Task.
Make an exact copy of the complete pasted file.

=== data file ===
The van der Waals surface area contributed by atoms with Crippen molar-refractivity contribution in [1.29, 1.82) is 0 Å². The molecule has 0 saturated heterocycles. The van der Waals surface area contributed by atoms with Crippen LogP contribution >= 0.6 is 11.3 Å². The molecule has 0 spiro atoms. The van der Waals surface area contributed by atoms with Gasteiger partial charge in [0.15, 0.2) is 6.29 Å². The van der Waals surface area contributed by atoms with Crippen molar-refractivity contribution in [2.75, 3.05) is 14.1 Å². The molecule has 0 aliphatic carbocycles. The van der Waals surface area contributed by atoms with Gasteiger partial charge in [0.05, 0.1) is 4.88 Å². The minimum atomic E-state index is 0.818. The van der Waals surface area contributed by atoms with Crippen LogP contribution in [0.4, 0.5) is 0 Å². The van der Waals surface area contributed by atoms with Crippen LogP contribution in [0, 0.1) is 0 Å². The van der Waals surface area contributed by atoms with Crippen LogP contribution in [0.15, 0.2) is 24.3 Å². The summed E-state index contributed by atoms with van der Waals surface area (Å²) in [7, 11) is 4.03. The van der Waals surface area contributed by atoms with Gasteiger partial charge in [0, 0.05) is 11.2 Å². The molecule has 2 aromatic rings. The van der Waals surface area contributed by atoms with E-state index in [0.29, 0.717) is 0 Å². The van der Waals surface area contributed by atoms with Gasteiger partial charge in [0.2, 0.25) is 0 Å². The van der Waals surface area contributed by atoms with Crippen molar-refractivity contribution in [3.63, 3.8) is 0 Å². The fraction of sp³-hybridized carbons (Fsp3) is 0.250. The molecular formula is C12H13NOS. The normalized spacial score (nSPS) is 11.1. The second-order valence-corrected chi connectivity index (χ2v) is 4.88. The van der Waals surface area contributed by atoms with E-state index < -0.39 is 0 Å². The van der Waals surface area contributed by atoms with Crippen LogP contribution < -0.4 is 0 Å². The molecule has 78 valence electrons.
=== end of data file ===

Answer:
The van der Waals surface area contributed by atoms with Crippen molar-refractivity contribution in [1.29, 1.82) is 0 Å². The molecule has 0 saturated heterocycles. The van der Waals surface area contributed by atoms with Crippen LogP contribution >= 0.6 is 11.3 Å². The molecule has 0 spiro atoms. The van der Waals surface area contributed by atoms with Gasteiger partial charge in [0.15, 0.2) is 6.29 Å². The van der Waals surface area contributed by atoms with Crippen molar-refractivity contribution in [2.75, 3.05) is 14.1 Å². The molecule has 0 aliphatic carbocycles. The van der Waals surface area contributed by atoms with Gasteiger partial charge in [0.05, 0.1) is 4.88 Å². The minimum atomic E-state index is 0.818. The van der Waals surface area contributed by atoms with Crippen LogP contribution in [0.4, 0.5) is 0 Å². The van der Waals surface area contributed by atoms with Crippen LogP contribution in [0, 0.1) is 0 Å². The van der Waals surface area contributed by atoms with Crippen LogP contribution in [0.15, 0.2) is 24.3 Å². The summed E-state index contributed by atoms with van der Waals surface area (Å²) in [7, 11) is 4.03. The van der Waals surface area contributed by atoms with Gasteiger partial charge in [0, 0.05) is 11.2 Å². The molecule has 2 aromatic rings. The van der Waals surface area contributed by atoms with E-state index in [0.29, 0.717) is 0 Å². The van der Waals surface area contributed by atoms with Gasteiger partial charge in [0.2, 0.25) is 0 Å². The van der Waals surface area contributed by atoms with Crippen molar-refractivity contribution in [3.63, 3.8) is 0 Å². The fraction of sp³-hybridized carbons (Fsp3) is 0.250. The molecular formula is C12H13NOS. The normalized spacial score (nSPS) is 11.1. The second-order valence-corrected chi connectivity index (χ2v) is 4.88. The van der Waals surface area contributed by atoms with E-state index < -0.39 is 0 Å². The van der Waals surface area contributed by atoms with Crippen LogP contribution < -0.4 is 0 Å². The molecule has 78 valence electrons.